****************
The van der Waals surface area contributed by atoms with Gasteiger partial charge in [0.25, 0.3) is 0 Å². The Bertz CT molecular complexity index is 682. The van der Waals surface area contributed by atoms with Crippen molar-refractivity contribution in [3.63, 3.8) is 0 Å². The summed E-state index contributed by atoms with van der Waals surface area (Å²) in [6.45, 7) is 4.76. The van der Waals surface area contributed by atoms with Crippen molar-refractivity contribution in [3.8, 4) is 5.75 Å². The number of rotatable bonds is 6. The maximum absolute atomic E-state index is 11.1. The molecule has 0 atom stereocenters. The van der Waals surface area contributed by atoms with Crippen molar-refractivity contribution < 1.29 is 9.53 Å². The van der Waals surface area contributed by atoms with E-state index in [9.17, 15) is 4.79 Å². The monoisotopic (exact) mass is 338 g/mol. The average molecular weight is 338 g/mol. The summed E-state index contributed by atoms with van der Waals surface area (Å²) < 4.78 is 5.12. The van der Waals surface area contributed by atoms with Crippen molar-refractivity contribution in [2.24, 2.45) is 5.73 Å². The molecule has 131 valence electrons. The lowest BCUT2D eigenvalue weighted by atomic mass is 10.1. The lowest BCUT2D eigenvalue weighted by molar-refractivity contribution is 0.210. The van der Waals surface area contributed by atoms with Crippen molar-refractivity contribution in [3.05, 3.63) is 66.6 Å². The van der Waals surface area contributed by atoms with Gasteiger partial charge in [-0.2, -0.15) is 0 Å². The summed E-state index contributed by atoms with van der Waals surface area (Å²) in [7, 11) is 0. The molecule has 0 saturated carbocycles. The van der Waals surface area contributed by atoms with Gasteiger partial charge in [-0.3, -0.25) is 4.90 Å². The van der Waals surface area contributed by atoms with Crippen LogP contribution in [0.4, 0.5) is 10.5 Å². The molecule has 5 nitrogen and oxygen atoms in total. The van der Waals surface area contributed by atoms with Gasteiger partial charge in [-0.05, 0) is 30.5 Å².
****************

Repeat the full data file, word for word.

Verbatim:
The van der Waals surface area contributed by atoms with Gasteiger partial charge in [0.25, 0.3) is 0 Å². The Bertz CT molecular complexity index is 682. The van der Waals surface area contributed by atoms with Crippen molar-refractivity contribution in [3.63, 3.8) is 0 Å². The summed E-state index contributed by atoms with van der Waals surface area (Å²) in [6.45, 7) is 4.76. The van der Waals surface area contributed by atoms with Crippen molar-refractivity contribution in [3.8, 4) is 5.75 Å². The number of rotatable bonds is 6. The maximum absolute atomic E-state index is 11.1. The molecule has 0 atom stereocenters. The van der Waals surface area contributed by atoms with Crippen molar-refractivity contribution < 1.29 is 9.53 Å². The van der Waals surface area contributed by atoms with E-state index in [9.17, 15) is 4.79 Å². The monoisotopic (exact) mass is 338 g/mol. The average molecular weight is 338 g/mol. The summed E-state index contributed by atoms with van der Waals surface area (Å²) < 4.78 is 5.12. The van der Waals surface area contributed by atoms with Crippen molar-refractivity contribution in [2.24, 2.45) is 5.73 Å². The molecule has 131 valence electrons. The lowest BCUT2D eigenvalue weighted by atomic mass is 10.1. The lowest BCUT2D eigenvalue weighted by molar-refractivity contribution is 0.210. The van der Waals surface area contributed by atoms with Crippen molar-refractivity contribution in [3.05, 3.63) is 66.6 Å². The van der Waals surface area contributed by atoms with Gasteiger partial charge in [-0.2, -0.15) is 0 Å². The summed E-state index contributed by atoms with van der Waals surface area (Å²) in [7, 11) is 0. The molecule has 0 saturated carbocycles. The van der Waals surface area contributed by atoms with Gasteiger partial charge in [-0.3, -0.25) is 4.90 Å². The van der Waals surface area contributed by atoms with Crippen LogP contribution in [0.4, 0.5) is 10.5 Å². The molecule has 5 nitrogen and oxygen atoms in total. The van der Waals surface area contributed by atoms with Gasteiger partial charge in [-0.05, 0) is 30.5 Å².